The shadow foreign secretary assailed the government’s failure to proscribe Iran’s Islamic Revolutionary Guard Corps in parliament last week.
Facing foreign secretary James Cleverly during Foreign Commonwealth and Development Office questions, David Lammy accused the IRGC of being “responsible for 10 kidnap and death plots on British soil, the execution of Alireza Akbari, the unjust imprisonment of British nationals, supporting violent militia across the Middle East and the brutal crackdown on courageous Iranian protesters”.
Lammy continued: “Labour has been clear, and I wonder if we might get clarity from the foreign secretary. We would proscribe the IRGC, either by using existing terrorism legislation or by creating a new process of proscription for hostile state actors. When will the foreign secretary act?”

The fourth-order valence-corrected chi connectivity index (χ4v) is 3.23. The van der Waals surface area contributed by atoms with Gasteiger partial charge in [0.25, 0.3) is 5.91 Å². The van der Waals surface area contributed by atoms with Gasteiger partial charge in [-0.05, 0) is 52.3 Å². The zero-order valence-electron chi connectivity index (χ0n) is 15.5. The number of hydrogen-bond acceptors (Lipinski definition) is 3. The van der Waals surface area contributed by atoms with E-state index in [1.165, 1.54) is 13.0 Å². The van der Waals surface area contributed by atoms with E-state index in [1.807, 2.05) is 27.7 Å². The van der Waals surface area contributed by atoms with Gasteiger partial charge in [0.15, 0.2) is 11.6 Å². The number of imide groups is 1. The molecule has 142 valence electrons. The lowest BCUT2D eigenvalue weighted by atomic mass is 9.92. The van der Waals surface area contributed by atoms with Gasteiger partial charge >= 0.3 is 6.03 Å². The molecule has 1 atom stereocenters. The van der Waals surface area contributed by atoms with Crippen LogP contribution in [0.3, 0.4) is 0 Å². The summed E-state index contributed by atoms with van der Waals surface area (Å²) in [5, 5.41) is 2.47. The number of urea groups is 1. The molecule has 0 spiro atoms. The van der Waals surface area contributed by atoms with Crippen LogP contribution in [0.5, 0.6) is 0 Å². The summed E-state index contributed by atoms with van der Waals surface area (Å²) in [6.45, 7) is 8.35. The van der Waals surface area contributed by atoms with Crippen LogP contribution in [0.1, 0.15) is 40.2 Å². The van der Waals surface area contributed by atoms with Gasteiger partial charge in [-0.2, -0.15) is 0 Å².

Cleverly outlined various sanctions the government has imposed on Iran, but side-stepped questions about IRGC proscription, saying only: “We will continue to take action to curtail the IRGC’s ability to do those things.”
The parliamentary clash came as The Times reported that plans to ban the IRGC have stalled amid disagreement within government. The FCDO is said to be arguing that proscription could weaken the UK’s access to the regime in Tehran, while the Home Office is keen to proceed with a ban.